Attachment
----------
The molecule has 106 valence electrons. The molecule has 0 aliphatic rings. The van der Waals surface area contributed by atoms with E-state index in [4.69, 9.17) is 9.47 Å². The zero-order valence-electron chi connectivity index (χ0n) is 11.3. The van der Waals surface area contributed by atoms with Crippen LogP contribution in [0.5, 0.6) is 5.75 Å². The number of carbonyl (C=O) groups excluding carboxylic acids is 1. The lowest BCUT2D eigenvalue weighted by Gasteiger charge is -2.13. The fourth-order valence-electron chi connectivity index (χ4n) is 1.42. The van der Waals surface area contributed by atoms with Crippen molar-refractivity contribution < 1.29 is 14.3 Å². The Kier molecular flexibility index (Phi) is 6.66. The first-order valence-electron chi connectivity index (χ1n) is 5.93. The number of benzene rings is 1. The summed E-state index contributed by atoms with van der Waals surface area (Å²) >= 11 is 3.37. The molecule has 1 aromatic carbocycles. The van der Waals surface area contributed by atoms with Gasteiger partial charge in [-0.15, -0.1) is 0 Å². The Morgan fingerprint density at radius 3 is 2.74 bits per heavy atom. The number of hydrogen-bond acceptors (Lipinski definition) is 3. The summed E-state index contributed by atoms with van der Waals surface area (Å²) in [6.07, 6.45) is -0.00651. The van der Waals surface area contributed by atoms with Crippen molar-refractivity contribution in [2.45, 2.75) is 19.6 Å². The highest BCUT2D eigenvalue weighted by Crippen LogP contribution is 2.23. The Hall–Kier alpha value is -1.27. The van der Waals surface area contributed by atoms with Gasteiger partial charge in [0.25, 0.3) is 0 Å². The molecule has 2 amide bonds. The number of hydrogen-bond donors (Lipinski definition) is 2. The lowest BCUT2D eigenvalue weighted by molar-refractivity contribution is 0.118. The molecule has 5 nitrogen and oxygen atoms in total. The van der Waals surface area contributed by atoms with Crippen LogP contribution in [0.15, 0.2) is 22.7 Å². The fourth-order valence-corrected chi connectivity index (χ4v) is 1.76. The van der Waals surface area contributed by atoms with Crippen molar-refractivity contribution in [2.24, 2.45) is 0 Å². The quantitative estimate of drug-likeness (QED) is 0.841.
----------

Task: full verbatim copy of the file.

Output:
The molecule has 106 valence electrons. The molecule has 0 aliphatic rings. The van der Waals surface area contributed by atoms with E-state index in [4.69, 9.17) is 9.47 Å². The zero-order valence-electron chi connectivity index (χ0n) is 11.3. The van der Waals surface area contributed by atoms with Crippen LogP contribution in [0.5, 0.6) is 5.75 Å². The number of carbonyl (C=O) groups excluding carboxylic acids is 1. The lowest BCUT2D eigenvalue weighted by Gasteiger charge is -2.13. The fourth-order valence-electron chi connectivity index (χ4n) is 1.42. The van der Waals surface area contributed by atoms with Crippen molar-refractivity contribution < 1.29 is 14.3 Å². The Kier molecular flexibility index (Phi) is 6.66. The first-order valence-electron chi connectivity index (χ1n) is 5.93. The number of benzene rings is 1. The summed E-state index contributed by atoms with van der Waals surface area (Å²) >= 11 is 3.37. The molecule has 1 aromatic carbocycles. The van der Waals surface area contributed by atoms with Gasteiger partial charge in [-0.15, -0.1) is 0 Å². The Morgan fingerprint density at radius 3 is 2.74 bits per heavy atom. The number of hydrogen-bond acceptors (Lipinski definition) is 3. The summed E-state index contributed by atoms with van der Waals surface area (Å²) in [6.07, 6.45) is -0.00651. The van der Waals surface area contributed by atoms with Crippen molar-refractivity contribution in [2.45, 2.75) is 19.6 Å². The highest BCUT2D eigenvalue weighted by Crippen LogP contribution is 2.23. The Hall–Kier alpha value is -1.27. The van der Waals surface area contributed by atoms with Gasteiger partial charge in [0.25, 0.3) is 0 Å². The molecule has 2 amide bonds. The number of hydrogen-bond donors (Lipinski definition) is 2. The lowest BCUT2D eigenvalue weighted by molar-refractivity contribution is 0.118. The molecule has 5 nitrogen and oxygen atoms in total. The van der Waals surface area contributed by atoms with Crippen LogP contribution in [0.15, 0.2) is 22.7 Å². The fourth-order valence-corrected chi connectivity index (χ4v) is 1.76. The van der Waals surface area contributed by atoms with Crippen molar-refractivity contribution in [2.24, 2.45) is 0 Å². The quantitative estimate of drug-likeness (QED) is 0.841.